Old problems, new restrictions

Better fiscal policies to help Lebanon’s economy are not forthcoming

Joseph Kaï | Executive

As 2014 was winding its way from present to past, the Lebanese market’s top banking buzzword was resilience. In interviews throughout the year as well as in year end conversations with Executive, bankers emphasized the resilience of the sector’s financial results in the face of a challenging environment.

The numbers for 2014, as far as they were available for this issue of Facts and Forecasts, have corroborated the sector’s ability to adapt to stress and adversity. But on operational levels, the year for the Lebanese banking industry could also be characterized by another R word: restrictions.

From new compliance issues and reporting requirements under the American tax-cheat-catch invention, FATCA, to various foreign threats of new political hunts after Lebanese financial institutions, the year forced local banks to deal with further restraints and risks that had nothing to do with their business skills and everything to do with behavioral supervision. As a visiting banker said in September, “In general, nowadays it is much less fun to be a banker than it used to be.”

Arab banks, including Lebanese, face other political and reputational risks that have recently all too often morphed into special interest-driven restraints, whether by punitive targeting of Lebanese banks under American political agendas or litigious US activism against Arab banks through civil suits motivated by resentment and greed.

Amid the webs of restraints that Lebanese banks have to deal with, some strands exist which are totally domestic and these are not the least problematic strings. First, there is the easily discernible rope of dependency on the political regime. This is perfectly normal for banking in a state context anywhere, except that under the creeping self incapacitation of the Lebanese political system, 2014 has become a year in which the banking sector’s exposure to dysfunctional political governance no longer looks like just an inconvenience that one can sit out.

The impediments caused by fiscal imbalances and growth in public debt were on the lips of every banker and bank-employed economist who Executive interviewed in 2014, whether for our annual banking report or the year end review. All these concerns tied in, as Byblos Bank chairman Dr. François Bassil put it, “with macroeconomic policies, or the lack thereof.”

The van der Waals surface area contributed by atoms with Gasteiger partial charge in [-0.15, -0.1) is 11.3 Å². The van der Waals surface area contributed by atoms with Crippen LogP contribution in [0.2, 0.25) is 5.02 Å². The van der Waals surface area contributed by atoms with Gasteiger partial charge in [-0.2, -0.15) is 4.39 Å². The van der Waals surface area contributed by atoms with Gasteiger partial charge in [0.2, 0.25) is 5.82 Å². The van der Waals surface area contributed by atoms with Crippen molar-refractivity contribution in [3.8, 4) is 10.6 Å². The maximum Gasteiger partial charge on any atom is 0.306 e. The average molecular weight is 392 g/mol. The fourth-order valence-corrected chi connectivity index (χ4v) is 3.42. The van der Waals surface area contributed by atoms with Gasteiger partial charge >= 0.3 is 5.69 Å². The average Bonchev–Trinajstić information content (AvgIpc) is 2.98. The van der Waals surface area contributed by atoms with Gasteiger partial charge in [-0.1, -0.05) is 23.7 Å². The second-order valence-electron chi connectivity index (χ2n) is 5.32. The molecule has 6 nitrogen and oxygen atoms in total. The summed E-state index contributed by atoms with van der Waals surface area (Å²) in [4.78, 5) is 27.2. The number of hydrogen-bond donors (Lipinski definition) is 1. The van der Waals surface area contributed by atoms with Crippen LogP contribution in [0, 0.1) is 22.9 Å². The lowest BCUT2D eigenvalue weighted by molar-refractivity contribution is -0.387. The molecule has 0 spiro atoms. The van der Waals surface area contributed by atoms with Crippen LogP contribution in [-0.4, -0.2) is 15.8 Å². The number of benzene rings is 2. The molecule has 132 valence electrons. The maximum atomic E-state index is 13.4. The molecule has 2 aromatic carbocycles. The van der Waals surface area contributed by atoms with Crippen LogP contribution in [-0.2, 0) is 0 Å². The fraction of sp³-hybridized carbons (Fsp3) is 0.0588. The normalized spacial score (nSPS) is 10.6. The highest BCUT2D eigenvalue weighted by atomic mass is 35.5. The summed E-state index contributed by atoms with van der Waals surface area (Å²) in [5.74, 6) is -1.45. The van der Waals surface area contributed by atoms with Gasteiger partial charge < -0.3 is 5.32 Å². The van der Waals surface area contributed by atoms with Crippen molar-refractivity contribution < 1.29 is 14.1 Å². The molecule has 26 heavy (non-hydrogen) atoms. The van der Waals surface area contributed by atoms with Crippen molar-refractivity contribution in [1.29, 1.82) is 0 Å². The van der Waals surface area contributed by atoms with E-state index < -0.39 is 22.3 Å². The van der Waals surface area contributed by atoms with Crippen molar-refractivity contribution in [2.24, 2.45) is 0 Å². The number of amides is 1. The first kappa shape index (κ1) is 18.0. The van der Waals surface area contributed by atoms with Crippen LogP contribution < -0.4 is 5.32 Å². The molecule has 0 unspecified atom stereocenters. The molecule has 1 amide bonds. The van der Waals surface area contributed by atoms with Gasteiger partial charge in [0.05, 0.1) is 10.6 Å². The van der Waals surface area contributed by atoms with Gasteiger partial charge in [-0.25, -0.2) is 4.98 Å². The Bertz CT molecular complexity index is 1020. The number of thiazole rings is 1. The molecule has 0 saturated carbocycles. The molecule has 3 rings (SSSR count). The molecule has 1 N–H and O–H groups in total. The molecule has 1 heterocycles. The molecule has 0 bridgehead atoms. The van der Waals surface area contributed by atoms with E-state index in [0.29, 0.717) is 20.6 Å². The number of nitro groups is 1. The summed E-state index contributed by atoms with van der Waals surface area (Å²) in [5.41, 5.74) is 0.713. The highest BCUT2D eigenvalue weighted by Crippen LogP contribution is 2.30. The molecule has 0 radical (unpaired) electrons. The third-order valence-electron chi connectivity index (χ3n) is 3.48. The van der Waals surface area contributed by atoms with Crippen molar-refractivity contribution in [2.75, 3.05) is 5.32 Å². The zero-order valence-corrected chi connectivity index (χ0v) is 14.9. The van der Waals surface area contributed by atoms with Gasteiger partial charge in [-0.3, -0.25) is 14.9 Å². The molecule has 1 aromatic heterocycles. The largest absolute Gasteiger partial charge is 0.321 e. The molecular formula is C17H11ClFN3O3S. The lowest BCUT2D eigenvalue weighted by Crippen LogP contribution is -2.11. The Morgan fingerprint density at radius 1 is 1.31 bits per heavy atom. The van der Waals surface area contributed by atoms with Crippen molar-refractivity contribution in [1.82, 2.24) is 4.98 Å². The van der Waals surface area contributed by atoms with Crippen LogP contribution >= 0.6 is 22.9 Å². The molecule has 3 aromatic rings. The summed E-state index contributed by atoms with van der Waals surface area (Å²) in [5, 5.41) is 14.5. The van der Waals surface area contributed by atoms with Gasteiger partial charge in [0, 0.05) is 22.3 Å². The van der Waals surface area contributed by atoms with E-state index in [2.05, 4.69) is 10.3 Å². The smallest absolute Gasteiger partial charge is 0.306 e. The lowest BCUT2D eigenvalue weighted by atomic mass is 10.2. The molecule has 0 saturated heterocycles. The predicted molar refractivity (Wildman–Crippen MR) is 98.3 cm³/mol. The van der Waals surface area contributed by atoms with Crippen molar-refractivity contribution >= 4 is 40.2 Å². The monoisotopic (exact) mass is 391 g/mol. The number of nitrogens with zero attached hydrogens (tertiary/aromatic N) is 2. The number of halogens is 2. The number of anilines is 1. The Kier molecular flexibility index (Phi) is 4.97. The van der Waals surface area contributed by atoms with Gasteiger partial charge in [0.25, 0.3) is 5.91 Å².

The new tax strings that were proposed in spring 2014 in the context of the salary scale debate were perceived in banking circles as totally detrimental ideas. Imposing taxes such as a non deductible 7 percent levy on banks’ interest rate income from treasury bills and certificates of deposit would lead to higher interest rates for loans, Banque Libano-Française chairman Walid Raphael pointed out. This would have “an immediate impact on bank borrowers, whose monthly payments will increase as interest rates go up,” he told Executive, adding that more than 100,000 home loan clients and over 270,000 other small borrowers would be hurt.

Blom Bank chairman Saad Azhari named the fiscal deficit as an outstanding concern as increasing primary surpluses of 2007–2011 fell back into deficits in 2012 and 2013. He emphasized the “need for a fiscal policy that will increase revenues and compress expenditures in order to produce a higher primary surplus and put back the debt to GDP ratio on a sustainable track.”

Finally, in the view of a number of economists there is a macroeconomic ball and chain weighing on the Lebanese economy in the form of the dollar peg. It is a whole set of restraints when it comes to setting monetary policy. But things are not black and white here. A turn away from the peg is conceptually a no brainer, because such measures are meant to be short term, said Bank Audi Group chief financial officer Freddie Baz. “The peg policy has not been really harmful but conceptually it of course should be a transition policy of 18 to 24 months, not something that lasts 16 years,” he conceded. However, Baz argued further that historically deep seated confidence deficiencies in the Lebanese population vis à vis monetary liberalization, as well as current problems, are standing against a rash move away from the peg, especially since associated factors of fixity such as the crowding out effect have been kept under full control.

For Baz, the main frustration is the low capacity utilization rate at financial institutions and in the whole economy. Citing the rate at an estimated 72 percent, meaning full capacity utilization would translate into a GDP of $62–$64 billion instead of the $47 billion expected for 2014, he said, “We are not using our full potential and this applies to the overall economy.”

Unfortunately, the discussion on how to fundamentally improve both Lebanon’s political and economic governance through a more complete democracy, and shift growth drivers from domestic demand to foreign demand, has not happened in 2014, and from the collective sense of the banking sector, the one word answer to whether an effective discussion could be expected for 2015 was ‘no’.

Thomas Schellen

Thomas Schellen is Executive's editor-at-large. He has been reporting on Middle Eastern business and economy for over 20 years.

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